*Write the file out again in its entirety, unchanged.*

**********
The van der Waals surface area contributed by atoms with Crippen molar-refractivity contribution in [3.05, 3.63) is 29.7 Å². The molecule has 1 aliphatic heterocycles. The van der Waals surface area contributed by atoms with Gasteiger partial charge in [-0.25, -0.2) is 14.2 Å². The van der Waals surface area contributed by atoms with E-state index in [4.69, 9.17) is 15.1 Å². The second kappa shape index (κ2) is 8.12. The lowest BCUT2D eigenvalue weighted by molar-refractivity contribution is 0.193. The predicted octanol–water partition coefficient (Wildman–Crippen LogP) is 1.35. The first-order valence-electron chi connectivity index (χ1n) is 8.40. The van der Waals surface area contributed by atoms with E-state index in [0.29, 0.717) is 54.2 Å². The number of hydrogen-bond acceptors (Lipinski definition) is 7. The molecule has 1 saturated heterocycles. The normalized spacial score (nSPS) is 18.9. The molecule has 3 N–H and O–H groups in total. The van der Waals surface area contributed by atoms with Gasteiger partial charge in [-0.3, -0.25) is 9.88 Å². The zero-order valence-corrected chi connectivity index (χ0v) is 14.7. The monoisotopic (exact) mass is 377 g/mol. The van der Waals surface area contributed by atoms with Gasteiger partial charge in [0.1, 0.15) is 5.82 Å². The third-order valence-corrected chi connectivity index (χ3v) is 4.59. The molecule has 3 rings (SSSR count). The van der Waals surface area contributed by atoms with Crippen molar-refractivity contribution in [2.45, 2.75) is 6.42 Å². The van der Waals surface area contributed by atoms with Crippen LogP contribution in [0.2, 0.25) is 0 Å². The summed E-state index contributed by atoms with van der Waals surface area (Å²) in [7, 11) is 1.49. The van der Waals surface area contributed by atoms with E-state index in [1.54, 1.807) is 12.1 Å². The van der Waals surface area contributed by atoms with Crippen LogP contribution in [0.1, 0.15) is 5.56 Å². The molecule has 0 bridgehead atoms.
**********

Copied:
The van der Waals surface area contributed by atoms with Crippen molar-refractivity contribution in [3.05, 3.63) is 29.7 Å². The molecule has 1 aliphatic heterocycles. The van der Waals surface area contributed by atoms with Gasteiger partial charge in [-0.25, -0.2) is 14.2 Å². The van der Waals surface area contributed by atoms with E-state index in [4.69, 9.17) is 15.1 Å². The second kappa shape index (κ2) is 8.12. The lowest BCUT2D eigenvalue weighted by molar-refractivity contribution is 0.193. The predicted octanol–water partition coefficient (Wildman–Crippen LogP) is 1.35. The first-order valence-electron chi connectivity index (χ1n) is 8.40. The van der Waals surface area contributed by atoms with E-state index in [0.29, 0.717) is 54.2 Å². The number of hydrogen-bond acceptors (Lipinski definition) is 7. The molecule has 1 saturated heterocycles. The normalized spacial score (nSPS) is 18.9. The molecule has 3 N–H and O–H groups in total. The van der Waals surface area contributed by atoms with Gasteiger partial charge in [-0.3, -0.25) is 9.88 Å². The zero-order valence-corrected chi connectivity index (χ0v) is 14.7. The monoisotopic (exact) mass is 377 g/mol. The van der Waals surface area contributed by atoms with Gasteiger partial charge in [0.1, 0.15) is 5.82 Å². The third-order valence-corrected chi connectivity index (χ3v) is 4.59. The molecule has 3 rings (SSSR count). The van der Waals surface area contributed by atoms with Crippen molar-refractivity contribution in [2.45, 2.75) is 6.42 Å². The van der Waals surface area contributed by atoms with Crippen LogP contribution in [0.2, 0.25) is 0 Å². The summed E-state index contributed by atoms with van der Waals surface area (Å²) in [7, 11) is 1.49. The van der Waals surface area contributed by atoms with E-state index in [1.54, 1.807) is 12.1 Å². The van der Waals surface area contributed by atoms with Crippen LogP contribution in [0.1, 0.15) is 5.56 Å². The molecule has 0 bridgehead atoms.